I like food. Real good food. My family likes food. And we like to eat it together. We like celebrating with a good meal and think cocktail hour is the best time of day. We don’t really eat junk food – we aren’t the Big Mac types – but we just like the process of eating. We also have always talked about nutrition and ways to balance our love for consuming good food.
I maintained my weight around 130 throughout high school and my early years in college, thanks to a love for running and varsity soccer. I used exercise to keep my weight down, but much to my inconvenience, a birth defect in my left foot became symptomatic during my sophomore year of high school and got much worse in college. I had to limit my workouts to the elliptical and bike for my last 2 years of college. While I did exercise almost every day, the less-intense workouts combined with large portion sizes and too many glasses of wine put a good 20 pounds on my small frame. During my senior year of college, I topped the scales at 151 pounds. I remember looking at myself in the mirror just after Christmas and thought: “I am more than just a little overweight.” I also remember sitting in my classes wondering what backside looked like in the chair. And of course, every photo that taken of me was just “a bad picture.”
The following spring, my senior year, I had foot surgery to un-fuse the sub-talar joint in my foot and was on crutches for a month. After the surgery, I decided I wanted to turn my life around.
The College Years – Too Much of a good thing!
A New Outlook
I graduated from Davidson College a few months after my surgery and was finally able to cook for myself, limit dining in restaurants and put an end to late college nights full of snacking. I was excited to be able to take control of my weight with a new lifestyle. I started tracking my daily calories in an online food journal at CalorieKing.com, which I kept up throughout my weight loss and a year into maintenance. Counting calories really helped me get a handle on portions and realize how much good food you can eat if you focus on fresh ingredients. My husband (then boyfriend) and I developed a love for cooking with healthy ingredients in our recipes.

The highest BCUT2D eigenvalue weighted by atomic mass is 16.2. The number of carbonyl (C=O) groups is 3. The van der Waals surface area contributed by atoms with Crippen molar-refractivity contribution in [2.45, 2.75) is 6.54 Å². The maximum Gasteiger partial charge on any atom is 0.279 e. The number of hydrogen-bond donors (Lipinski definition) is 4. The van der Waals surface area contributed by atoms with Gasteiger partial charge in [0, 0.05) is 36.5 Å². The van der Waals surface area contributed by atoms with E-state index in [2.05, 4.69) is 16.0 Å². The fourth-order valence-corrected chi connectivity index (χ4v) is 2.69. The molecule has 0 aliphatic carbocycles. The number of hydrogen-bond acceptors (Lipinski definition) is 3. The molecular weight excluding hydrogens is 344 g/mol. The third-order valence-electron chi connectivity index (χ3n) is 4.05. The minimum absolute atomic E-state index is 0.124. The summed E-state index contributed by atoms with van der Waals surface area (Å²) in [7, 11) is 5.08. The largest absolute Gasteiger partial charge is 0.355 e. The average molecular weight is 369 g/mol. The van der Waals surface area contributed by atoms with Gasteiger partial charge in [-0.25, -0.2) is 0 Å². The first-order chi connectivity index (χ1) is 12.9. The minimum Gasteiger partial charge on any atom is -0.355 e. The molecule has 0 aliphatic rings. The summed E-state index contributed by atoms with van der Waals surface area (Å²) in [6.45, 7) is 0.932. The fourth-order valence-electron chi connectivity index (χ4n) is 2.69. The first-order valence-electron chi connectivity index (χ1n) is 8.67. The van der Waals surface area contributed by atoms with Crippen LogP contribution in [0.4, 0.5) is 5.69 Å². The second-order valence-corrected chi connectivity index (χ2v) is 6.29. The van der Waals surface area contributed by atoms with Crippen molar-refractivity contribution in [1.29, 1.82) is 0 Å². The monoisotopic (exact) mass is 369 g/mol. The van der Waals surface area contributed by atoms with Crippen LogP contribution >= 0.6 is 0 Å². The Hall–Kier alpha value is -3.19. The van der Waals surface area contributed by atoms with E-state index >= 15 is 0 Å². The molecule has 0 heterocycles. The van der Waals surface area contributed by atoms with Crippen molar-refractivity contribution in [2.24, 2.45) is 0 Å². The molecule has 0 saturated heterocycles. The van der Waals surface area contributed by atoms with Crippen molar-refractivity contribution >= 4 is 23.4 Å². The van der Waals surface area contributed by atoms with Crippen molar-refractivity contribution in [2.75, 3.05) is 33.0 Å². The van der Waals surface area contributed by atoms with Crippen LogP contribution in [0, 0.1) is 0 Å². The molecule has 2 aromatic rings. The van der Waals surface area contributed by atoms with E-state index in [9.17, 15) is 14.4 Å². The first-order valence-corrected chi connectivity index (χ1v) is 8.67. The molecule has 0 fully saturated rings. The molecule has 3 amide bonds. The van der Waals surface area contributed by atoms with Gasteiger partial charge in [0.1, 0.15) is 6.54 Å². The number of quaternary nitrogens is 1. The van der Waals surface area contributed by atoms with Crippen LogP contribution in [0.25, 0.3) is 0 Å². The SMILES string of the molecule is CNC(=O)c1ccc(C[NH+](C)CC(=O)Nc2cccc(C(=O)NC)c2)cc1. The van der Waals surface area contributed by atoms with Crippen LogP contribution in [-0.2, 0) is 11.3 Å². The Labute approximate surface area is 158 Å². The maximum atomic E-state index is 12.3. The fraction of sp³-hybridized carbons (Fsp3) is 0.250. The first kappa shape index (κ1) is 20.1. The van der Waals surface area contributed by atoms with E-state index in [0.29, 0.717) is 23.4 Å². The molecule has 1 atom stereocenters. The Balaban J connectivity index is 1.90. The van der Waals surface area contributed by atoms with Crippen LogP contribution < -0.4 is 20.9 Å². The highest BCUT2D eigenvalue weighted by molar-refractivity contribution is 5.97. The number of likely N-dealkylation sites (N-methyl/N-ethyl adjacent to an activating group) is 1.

When my foot was ready, I gradually started exercising again, and went to tons of spinning classes, which were easy on my recovering foot. I was finally able to beginning running again in October of 2005. My goal when I started was to lose 20 pounds – to get from 151 down to 130. And I hit that goal 9 months later.
2006 – Weight Coming Off
When my weight reached 130 pounds in the spring of 2006, I realized I felt fabulous but still had weight to lose. I decided to keep my focus on eating healthy and being active and wherever my weight ended up was fine with me. I was shocked when I hit 129. A year before, you couldn’t have paid me a million dollars to convince me I’d ever be in the 120s. But I just kept exercising, cooking healthy meals with my husband, and chugging along.
It’s now been a few years since my foot surgery and I’m down 30 pounds to a healthier weight of around 120. I have never been happier with my body image and lifestyle. I feel radiant every day, and shopping for clothes has a whole new meaning. And photos are almost always flattering! My focus now is on eating whole foods and balancing my day with all of the food groups and intuitive eating. I honestly find eating healthy so fun!
A Happier Life
When I decided to lose weight, I had no idea I would be so successful. I’m smaller now than I was in high school! I have never felt better about myself or been happier about where I am in life, and I believe that all stems from a boost in self confidence. I got married on June 2, 2007 and was glad I could celebrate the day as a happier, healthier version of me.
The bottom line is, you can get to your happy weight if you want to. Make the choice. There’s no secret. Move more, eat healthy. If you put your health first, weight loss comes naturally.